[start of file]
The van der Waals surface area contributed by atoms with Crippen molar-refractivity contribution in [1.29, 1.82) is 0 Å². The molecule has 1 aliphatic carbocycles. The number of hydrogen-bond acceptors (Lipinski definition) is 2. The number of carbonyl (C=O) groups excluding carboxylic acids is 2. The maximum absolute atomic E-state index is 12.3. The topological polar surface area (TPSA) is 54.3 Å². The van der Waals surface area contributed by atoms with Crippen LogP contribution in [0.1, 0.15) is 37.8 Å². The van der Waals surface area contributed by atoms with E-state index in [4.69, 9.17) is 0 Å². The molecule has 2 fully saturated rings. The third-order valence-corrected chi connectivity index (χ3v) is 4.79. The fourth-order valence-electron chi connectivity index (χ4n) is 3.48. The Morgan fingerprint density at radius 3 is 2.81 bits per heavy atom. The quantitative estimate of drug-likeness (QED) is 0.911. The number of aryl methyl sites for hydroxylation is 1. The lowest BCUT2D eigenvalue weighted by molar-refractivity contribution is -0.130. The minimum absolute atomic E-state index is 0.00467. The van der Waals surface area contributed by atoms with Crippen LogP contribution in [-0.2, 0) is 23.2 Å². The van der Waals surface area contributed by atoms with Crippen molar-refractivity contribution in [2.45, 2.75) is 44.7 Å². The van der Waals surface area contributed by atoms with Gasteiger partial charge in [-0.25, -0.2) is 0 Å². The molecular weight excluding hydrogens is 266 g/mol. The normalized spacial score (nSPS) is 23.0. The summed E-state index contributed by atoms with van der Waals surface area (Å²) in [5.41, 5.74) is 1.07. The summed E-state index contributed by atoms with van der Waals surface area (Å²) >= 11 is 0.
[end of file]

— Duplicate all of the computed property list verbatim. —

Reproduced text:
The van der Waals surface area contributed by atoms with Crippen molar-refractivity contribution in [1.29, 1.82) is 0 Å². The molecule has 1 aliphatic carbocycles. The number of hydrogen-bond acceptors (Lipinski definition) is 2. The number of carbonyl (C=O) groups excluding carboxylic acids is 2. The maximum absolute atomic E-state index is 12.3. The topological polar surface area (TPSA) is 54.3 Å². The van der Waals surface area contributed by atoms with Crippen LogP contribution in [0.1, 0.15) is 37.8 Å². The van der Waals surface area contributed by atoms with E-state index in [4.69, 9.17) is 0 Å². The molecule has 2 fully saturated rings. The third-order valence-corrected chi connectivity index (χ3v) is 4.79. The fourth-order valence-electron chi connectivity index (χ4n) is 3.48. The Morgan fingerprint density at radius 3 is 2.81 bits per heavy atom. The quantitative estimate of drug-likeness (QED) is 0.911. The number of aryl methyl sites for hydroxylation is 1. The lowest BCUT2D eigenvalue weighted by molar-refractivity contribution is -0.130. The minimum absolute atomic E-state index is 0.00467. The van der Waals surface area contributed by atoms with Crippen LogP contribution in [-0.2, 0) is 23.2 Å². The van der Waals surface area contributed by atoms with Crippen molar-refractivity contribution in [2.45, 2.75) is 44.7 Å². The van der Waals surface area contributed by atoms with Gasteiger partial charge in [-0.25, -0.2) is 0 Å². The molecular weight excluding hydrogens is 266 g/mol. The normalized spacial score (nSPS) is 23.0. The summed E-state index contributed by atoms with van der Waals surface area (Å²) in [5.41, 5.74) is 1.07. The summed E-state index contributed by atoms with van der Waals surface area (Å²) >= 11 is 0.